- 2015 Federal Election
Life balancing tips for busy school parents
It’s back to school week and along with the return to routine often comes a renewed busy-ness for families.
Kids are back and forth from school every day, activities are starting up again and work and other commitments seem to ramp back up too as we all shift out of the more relaxed summer schedule.
With all of this change, it is not uncommon to hear people complain about a lack of balance in their lives or feeling overwhelmed keeping up with it all.
A certain amount of this is to be expected given the season, but these sentiments are likely magnified by the way our lives are structured today.
A majority of families now function with both parents working at least part time and need to juggle the activities of children with two careers and still keep a household running.
Maintaining balance can be a daunting task—here are a few tips to help make it a little easier.
First, recognize that pursuing a career and caring for dependent loved ones are both demanding roles. If you are balancing between the two, something will have to give.
Although it is possible for us to do a bit of everything, we simply cannot be all things to all people all the time. That’s just reality.
Giving in to feelings of guilt for your inability to be in two places at once will not help anyone. In fact, it’s harmful to your own health and likely to your ability to successfully balance your responsibilities.
When you come up against conflicting priorities—perhaps an important work meeting takes place at the same time as a special event in your child’s life—you will have to choose one or the other.
If you later regret your decision, try to choose differently next time.
If you are pursuing a career even part time, invest in it when you can. Continue to develop your skills, improve your knowledge and network where possible.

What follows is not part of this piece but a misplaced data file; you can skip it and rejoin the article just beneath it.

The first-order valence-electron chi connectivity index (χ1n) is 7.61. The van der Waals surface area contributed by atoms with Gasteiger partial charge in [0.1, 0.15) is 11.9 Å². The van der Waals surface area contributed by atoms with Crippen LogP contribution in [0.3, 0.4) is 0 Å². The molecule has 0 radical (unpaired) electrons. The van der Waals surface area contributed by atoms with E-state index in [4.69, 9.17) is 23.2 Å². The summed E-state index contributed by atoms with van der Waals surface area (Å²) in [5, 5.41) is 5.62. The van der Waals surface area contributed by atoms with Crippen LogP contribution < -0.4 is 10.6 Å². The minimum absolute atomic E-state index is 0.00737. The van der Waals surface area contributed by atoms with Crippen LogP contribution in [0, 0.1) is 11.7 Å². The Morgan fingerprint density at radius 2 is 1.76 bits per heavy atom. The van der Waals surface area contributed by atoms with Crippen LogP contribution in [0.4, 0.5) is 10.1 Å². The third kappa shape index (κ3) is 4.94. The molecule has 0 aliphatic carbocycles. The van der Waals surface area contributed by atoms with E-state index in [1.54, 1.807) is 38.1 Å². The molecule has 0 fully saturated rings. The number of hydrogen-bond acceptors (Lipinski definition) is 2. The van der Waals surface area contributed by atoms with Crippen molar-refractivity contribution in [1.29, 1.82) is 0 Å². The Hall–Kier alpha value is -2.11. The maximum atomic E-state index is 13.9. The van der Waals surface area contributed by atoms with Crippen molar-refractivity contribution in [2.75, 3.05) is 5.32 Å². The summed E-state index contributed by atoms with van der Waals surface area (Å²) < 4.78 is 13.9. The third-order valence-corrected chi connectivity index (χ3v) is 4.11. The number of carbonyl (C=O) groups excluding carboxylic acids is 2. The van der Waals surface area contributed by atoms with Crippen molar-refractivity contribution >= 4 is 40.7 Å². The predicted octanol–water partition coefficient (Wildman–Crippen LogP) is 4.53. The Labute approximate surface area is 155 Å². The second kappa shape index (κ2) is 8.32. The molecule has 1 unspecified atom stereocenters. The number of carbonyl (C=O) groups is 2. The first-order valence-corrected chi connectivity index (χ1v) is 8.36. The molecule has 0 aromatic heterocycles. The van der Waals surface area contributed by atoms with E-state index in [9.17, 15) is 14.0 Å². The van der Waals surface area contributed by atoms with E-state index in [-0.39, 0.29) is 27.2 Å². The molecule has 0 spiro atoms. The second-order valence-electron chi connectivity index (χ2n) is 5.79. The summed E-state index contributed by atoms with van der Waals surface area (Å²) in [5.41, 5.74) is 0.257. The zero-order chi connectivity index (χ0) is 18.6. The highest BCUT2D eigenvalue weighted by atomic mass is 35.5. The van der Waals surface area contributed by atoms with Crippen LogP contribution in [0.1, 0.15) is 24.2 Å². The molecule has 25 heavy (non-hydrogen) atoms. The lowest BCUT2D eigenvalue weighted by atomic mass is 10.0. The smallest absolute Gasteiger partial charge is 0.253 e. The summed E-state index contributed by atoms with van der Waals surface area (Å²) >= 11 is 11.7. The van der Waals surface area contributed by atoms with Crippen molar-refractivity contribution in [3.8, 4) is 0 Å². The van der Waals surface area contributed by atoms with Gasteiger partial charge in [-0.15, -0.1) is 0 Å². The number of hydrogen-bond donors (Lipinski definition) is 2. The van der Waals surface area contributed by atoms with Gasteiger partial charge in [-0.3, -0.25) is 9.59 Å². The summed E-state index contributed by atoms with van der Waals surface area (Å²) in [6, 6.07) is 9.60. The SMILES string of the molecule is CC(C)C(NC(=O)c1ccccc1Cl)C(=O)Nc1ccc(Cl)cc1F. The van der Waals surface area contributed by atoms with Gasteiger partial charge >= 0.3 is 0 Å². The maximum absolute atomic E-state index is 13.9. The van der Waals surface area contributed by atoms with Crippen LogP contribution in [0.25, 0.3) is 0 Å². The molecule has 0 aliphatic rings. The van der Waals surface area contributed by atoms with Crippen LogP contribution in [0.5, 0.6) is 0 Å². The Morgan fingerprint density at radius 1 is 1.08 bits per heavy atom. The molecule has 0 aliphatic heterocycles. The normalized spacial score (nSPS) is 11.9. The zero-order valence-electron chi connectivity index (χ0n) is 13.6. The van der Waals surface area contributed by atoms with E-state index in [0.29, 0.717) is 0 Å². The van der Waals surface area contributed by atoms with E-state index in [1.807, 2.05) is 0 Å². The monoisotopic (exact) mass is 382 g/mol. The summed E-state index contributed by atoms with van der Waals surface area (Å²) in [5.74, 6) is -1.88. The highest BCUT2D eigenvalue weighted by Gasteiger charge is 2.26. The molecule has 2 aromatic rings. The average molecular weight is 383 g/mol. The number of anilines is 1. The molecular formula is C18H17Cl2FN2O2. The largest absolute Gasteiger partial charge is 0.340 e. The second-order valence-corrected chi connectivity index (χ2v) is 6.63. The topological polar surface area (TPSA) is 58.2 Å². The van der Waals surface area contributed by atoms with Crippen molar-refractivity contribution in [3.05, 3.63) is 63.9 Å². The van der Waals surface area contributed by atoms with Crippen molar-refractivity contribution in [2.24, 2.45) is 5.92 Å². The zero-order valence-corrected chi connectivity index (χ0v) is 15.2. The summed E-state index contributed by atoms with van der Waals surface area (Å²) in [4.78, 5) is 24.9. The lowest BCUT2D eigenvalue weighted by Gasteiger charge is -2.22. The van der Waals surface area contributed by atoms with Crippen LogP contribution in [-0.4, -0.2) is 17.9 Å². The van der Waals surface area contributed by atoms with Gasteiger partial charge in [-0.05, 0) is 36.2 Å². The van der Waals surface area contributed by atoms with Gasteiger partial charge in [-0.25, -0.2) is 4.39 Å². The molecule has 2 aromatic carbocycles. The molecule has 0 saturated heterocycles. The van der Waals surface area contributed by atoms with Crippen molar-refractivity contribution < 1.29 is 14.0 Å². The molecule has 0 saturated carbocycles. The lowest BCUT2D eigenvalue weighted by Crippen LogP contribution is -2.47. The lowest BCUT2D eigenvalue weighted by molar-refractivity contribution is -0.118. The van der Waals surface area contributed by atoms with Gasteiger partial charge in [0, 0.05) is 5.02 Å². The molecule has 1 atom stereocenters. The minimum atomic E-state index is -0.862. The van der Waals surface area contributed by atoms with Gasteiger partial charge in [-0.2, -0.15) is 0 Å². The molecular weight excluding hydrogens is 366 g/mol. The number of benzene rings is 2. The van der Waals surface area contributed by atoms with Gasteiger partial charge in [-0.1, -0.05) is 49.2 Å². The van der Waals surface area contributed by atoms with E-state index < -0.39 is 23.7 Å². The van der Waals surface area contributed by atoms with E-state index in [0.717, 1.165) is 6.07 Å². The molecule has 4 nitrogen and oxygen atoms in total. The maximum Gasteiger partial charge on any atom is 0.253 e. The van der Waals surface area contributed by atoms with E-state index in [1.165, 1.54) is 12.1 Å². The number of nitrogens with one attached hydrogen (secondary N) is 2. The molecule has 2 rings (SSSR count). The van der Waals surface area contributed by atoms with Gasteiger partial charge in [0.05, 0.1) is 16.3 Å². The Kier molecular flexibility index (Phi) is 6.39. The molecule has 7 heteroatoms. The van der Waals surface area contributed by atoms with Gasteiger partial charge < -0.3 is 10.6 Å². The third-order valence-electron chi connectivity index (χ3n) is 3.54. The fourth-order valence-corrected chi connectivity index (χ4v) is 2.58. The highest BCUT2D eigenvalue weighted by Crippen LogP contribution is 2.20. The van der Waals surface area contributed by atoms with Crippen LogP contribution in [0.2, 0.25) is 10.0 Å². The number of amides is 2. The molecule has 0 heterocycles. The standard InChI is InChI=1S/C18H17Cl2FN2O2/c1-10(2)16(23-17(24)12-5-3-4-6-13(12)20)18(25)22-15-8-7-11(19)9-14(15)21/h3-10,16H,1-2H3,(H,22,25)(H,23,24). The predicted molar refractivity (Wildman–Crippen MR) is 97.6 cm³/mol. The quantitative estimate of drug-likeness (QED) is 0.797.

This way you will be prepared if and when you decide to work full time.
If you have a partner—negotiate roles and responsibilities to do with family and household. Generally, it works well to divide tasks based on what each person is best at or prefers and then divide or take turns on the things neither of you particularly enjoy.
It is OK to enlist the help of your children—it is healthy for them to assist with jobs around the house according to their age and ability.
If you’re feeling swamped and you can afford to get paid help—get it. There isn’t any virtue in trying to be a super human. Ask yourself what things you really need to do for yourself and what areas you could use some help with.
On a similar note, try to set realistic standards for yourself. Perfectionism should not be your goal in all areas—an uninvolved or exhausted parent is worse for a child than a messy house, the occasional fast food meal or store bought baking. Be as organized as possible, do what you can, and don’t waste time obsessing about the rest.
Be realistic about what you can take on. If you are barely keeping it together with work and activities, it probably isn’t the best time to take on an added responsibility or volunteer job.
Above all—do what you love whether it’s working, raising children, continuing your education or some combination. Your surest route to happiness is to put your time and energy toward things you find rewarding and fulfilling.